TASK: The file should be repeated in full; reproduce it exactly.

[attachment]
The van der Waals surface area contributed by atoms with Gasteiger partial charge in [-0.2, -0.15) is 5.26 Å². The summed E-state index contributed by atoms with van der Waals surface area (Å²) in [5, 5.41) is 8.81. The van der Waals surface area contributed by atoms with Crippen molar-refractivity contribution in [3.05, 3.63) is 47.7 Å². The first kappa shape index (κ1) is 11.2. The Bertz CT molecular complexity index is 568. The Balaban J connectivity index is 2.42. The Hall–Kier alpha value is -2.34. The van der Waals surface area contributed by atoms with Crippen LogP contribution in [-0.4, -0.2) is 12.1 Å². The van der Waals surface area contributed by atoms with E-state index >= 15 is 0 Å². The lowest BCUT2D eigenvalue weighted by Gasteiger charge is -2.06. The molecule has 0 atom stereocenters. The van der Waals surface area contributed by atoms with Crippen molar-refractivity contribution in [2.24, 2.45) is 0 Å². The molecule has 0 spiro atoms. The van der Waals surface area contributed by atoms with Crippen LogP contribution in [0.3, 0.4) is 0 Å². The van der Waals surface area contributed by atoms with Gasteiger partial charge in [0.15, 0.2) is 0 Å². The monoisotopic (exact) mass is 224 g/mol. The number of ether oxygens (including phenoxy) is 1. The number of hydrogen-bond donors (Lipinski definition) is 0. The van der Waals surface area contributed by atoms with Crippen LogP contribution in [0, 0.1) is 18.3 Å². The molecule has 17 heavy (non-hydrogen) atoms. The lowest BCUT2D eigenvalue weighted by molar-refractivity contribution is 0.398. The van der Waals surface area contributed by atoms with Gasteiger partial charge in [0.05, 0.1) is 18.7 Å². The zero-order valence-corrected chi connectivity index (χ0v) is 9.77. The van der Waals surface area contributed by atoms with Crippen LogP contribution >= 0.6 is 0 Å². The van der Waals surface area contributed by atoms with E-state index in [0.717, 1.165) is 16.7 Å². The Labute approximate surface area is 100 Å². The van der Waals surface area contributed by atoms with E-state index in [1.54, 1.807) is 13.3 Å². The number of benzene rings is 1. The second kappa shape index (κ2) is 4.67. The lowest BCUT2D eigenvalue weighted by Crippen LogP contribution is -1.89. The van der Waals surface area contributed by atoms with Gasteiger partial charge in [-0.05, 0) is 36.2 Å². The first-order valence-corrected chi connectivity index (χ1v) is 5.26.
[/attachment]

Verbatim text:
The van der Waals surface area contributed by atoms with Gasteiger partial charge in [-0.2, -0.15) is 5.26 Å². The summed E-state index contributed by atoms with van der Waals surface area (Å²) in [5, 5.41) is 8.81. The van der Waals surface area contributed by atoms with Crippen molar-refractivity contribution in [3.05, 3.63) is 47.7 Å². The first kappa shape index (κ1) is 11.2. The Bertz CT molecular complexity index is 568. The Balaban J connectivity index is 2.42. The Hall–Kier alpha value is -2.34. The van der Waals surface area contributed by atoms with Crippen LogP contribution in [-0.4, -0.2) is 12.1 Å². The van der Waals surface area contributed by atoms with E-state index >= 15 is 0 Å². The lowest BCUT2D eigenvalue weighted by Gasteiger charge is -2.06. The molecule has 0 atom stereocenters. The van der Waals surface area contributed by atoms with Crippen molar-refractivity contribution in [2.24, 2.45) is 0 Å². The molecule has 0 spiro atoms. The van der Waals surface area contributed by atoms with Crippen LogP contribution in [0.3, 0.4) is 0 Å². The van der Waals surface area contributed by atoms with Gasteiger partial charge in [0.15, 0.2) is 0 Å². The monoisotopic (exact) mass is 224 g/mol. The number of ether oxygens (including phenoxy) is 1. The number of hydrogen-bond donors (Lipinski definition) is 0. The van der Waals surface area contributed by atoms with Crippen LogP contribution in [0, 0.1) is 18.3 Å². The molecule has 17 heavy (non-hydrogen) atoms. The lowest BCUT2D eigenvalue weighted by molar-refractivity contribution is 0.398. The van der Waals surface area contributed by atoms with Gasteiger partial charge in [0.05, 0.1) is 18.7 Å². The zero-order valence-corrected chi connectivity index (χ0v) is 9.77. The van der Waals surface area contributed by atoms with Crippen LogP contribution >= 0.6 is 0 Å². The van der Waals surface area contributed by atoms with E-state index in [0.717, 1.165) is 16.7 Å². The Labute approximate surface area is 100 Å². The van der Waals surface area contributed by atoms with E-state index in [1.54, 1.807) is 13.3 Å². The number of benzene rings is 1. The second kappa shape index (κ2) is 4.67. The lowest BCUT2D eigenvalue weighted by Crippen LogP contribution is -1.89. The van der Waals surface area contributed by atoms with Gasteiger partial charge in [-0.05, 0) is 36.2 Å². The first-order valence-corrected chi connectivity index (χ1v) is 5.26.